Preparation for this month’s supperclub have been so much more stress-free than last month. Almost too stress-free. I was reduced to having a few sleepless nights about how unstressed I was and whether this spelt trouble or not…
Well, maybe I was a little stressed about the food.. Mexican food is truly out of my comfort zone. I’ve eaten lovely Mexican food in Mexico and so-so Mexican food in the UK but I didn’t want to recreate any of that. What I wanted my night to be about – was a chance to use the exciting flavours of the warmer climes mixed in with the traditional French techniques of cooking associated with “fine dining”. Which is all fine in theory – except- I didn’t really have recipes for that kind of thing so I was taking a punt on my ability to cobble something together. Cobble something outstandingly delicious and refined together. Actually… thinking back… I was pretty damn nervous.
I did raid the bookshelf for a few things that I has tried and loved before. Tom Aiken’s vanilla and pink peppercorn cerviche. A variation on Delia’s chickpea and coriander soup. I messed around with Denis Cotter’s recipes on chard dolmas (re-invented as chard tamales) and his cashew nut loaf which I baked as mini muffins and topped with cumin sour cream. But I hadn’t made some of these things before and I was amending the recipes of the rest so with a few of July’s diners returning to the September Supperclub I couldn’t help but worry if it wouldn’t be disappointing for them in comparison…
The Trials and the Tribulations:
First up, the cashew nut muffins were a bit of a headache. Now, I’ve never made nut loaf before and I’m sure Dennis Cotter’s recipe was perfect for nut loaf (as he’s never failed me thus far) but the recipe created a batter that was really far too stodgy to make decent muffins so after (a) 6 incremental additions of extra egg, (b) 6 practice bakes of tester muffins, and (c) 6 eaten muffins, I finally had a mix I was happy with.
Aren’t the muffins adorable! And mini too, which you can’t see but they were! Adorably mini. (You’ll have to exclude the pictures however – they were all taken on my camera phone and there ain’t no camera phone out there that can do justice to the Mexican spice fest laid out that evening – biased self-promotion aside).
Next up doughnuts: I’ve never made yeasted doughnuts at home. I’ve made a few batches in restaurants wehere I’ve been doing work experience and minus a decent kitchen aid (or even doughhooks that actually fit into the hand mixer) I’m left with a strong relucatance of trying to make and knead what is a supremely sticky and wet doughnut dough. And then I found Paul Ainsworth’s recipe on the internet which basically involved deep frying frozen choux mix and with this recipe to hand – on I forged…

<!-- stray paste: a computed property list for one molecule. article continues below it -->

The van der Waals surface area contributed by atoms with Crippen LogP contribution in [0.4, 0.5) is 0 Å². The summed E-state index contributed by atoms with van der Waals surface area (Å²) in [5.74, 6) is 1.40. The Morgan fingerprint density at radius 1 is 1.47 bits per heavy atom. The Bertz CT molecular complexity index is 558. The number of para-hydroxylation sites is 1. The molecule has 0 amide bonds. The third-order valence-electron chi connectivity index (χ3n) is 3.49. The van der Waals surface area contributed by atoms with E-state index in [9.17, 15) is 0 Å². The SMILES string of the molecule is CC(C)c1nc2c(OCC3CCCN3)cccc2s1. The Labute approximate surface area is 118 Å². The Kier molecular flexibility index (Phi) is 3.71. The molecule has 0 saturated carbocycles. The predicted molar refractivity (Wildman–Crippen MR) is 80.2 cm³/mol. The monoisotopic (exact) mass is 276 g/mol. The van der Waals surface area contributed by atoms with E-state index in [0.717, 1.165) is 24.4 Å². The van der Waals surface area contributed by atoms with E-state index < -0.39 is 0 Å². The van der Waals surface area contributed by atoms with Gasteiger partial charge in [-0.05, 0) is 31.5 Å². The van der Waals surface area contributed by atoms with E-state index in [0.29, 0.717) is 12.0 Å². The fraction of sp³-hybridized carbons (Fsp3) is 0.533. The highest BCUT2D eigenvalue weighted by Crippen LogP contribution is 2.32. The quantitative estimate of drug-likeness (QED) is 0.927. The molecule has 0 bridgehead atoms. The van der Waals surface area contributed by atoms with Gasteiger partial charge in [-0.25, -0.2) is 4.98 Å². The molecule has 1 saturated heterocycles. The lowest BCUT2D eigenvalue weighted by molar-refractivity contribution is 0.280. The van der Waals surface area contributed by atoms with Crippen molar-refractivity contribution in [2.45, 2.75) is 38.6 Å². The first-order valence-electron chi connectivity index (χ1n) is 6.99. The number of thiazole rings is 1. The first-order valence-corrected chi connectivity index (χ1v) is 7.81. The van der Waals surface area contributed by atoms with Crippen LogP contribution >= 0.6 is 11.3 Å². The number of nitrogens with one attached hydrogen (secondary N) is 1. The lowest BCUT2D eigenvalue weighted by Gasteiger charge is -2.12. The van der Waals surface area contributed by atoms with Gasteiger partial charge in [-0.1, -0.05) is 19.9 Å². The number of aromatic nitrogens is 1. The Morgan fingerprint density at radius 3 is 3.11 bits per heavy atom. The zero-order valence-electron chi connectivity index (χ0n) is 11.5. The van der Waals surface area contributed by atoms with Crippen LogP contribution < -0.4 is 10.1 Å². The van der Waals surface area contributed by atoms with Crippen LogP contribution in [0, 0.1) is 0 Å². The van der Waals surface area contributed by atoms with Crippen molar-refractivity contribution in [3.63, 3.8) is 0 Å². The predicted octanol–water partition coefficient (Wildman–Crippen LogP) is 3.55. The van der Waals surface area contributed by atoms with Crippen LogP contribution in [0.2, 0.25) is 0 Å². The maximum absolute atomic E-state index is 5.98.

This supperclub preparation was full of “testers”. It seems like the first supperclub I held had exhausted my repertoire of “posh” recipes and I found myself amending half a dozen found recipes that I hadn’t used before and so in the weeks coming upto the supperclub I was practicing different sorbets and ice-creams, the rice pudding, the savoury muffins, the doughnuts. Wow those doughnuts were a pain. I couldn’t make them work from frozen, they would cook on the outside but not the inside so many attempts later I found they worked best if you didn’t freeze them but you partially prebaked them (like profiterols) and then deep-fried them.
The doughnuts had to all be done on the morning of the supperclub for freshness and the coriander chutney was piped into the doughnuts just moments before serving. Really. How did I manage not to stress about this!
The main dish led the charge for being the most vexatious dish on the menu. Stuffing slow cooked lamb with a spicy chicken mousse seems good on paper. I think it sounds positively tasty on paper actually. But the move from “fancy menu item” to reality required nerves of steel and steady hands to roll the mess that was the stuffed lamb, into a clingfilmed sausage ballotine to be poached in hot water. I do actually have a picture of the mess that was the pre-ballotined stuffed lamb but I won’t test your credulity and share that photo. All that needs to be said for any keen ballotiners out there, is – persist. Against all reasonable belief, once poached the clingfilmed lamb will actually hold its shape. An unsolvable mystery of life.
So much more to say but I’m limiting my wordcount to items that I have pictures of. And we are left with a really quite random picture of some peppers laid out on a tray for roasting.
Roasting the peppers was really quite a last minute thought but I had the inkling that for a Mexican main, the dish was really rather beige looking – what with the meat and the sauce and the breadfruit dauphinoise… I though a splash of julienned red pepper would look rather nice. And with the success of last month’s confited tomato, I prepared it in a similar manner, (low temperature, long cooking time) and 4 hours later, out popped some confited pepper. This confiting lark is really rather tasty.
Anyway onto the next post – the supperclub itself – where it all finally came together. All the experiments and testers of the last month proved their worth because the event passed smoothly, probably more smoothly than July and the quality was more consistent. I’ll admit though, given that dessert was served around midnight, we overran slightly… I think the October supperclub will need to start earlier in the evening – probably 6pm. Don’t be late, you know who you are (everybody basically!)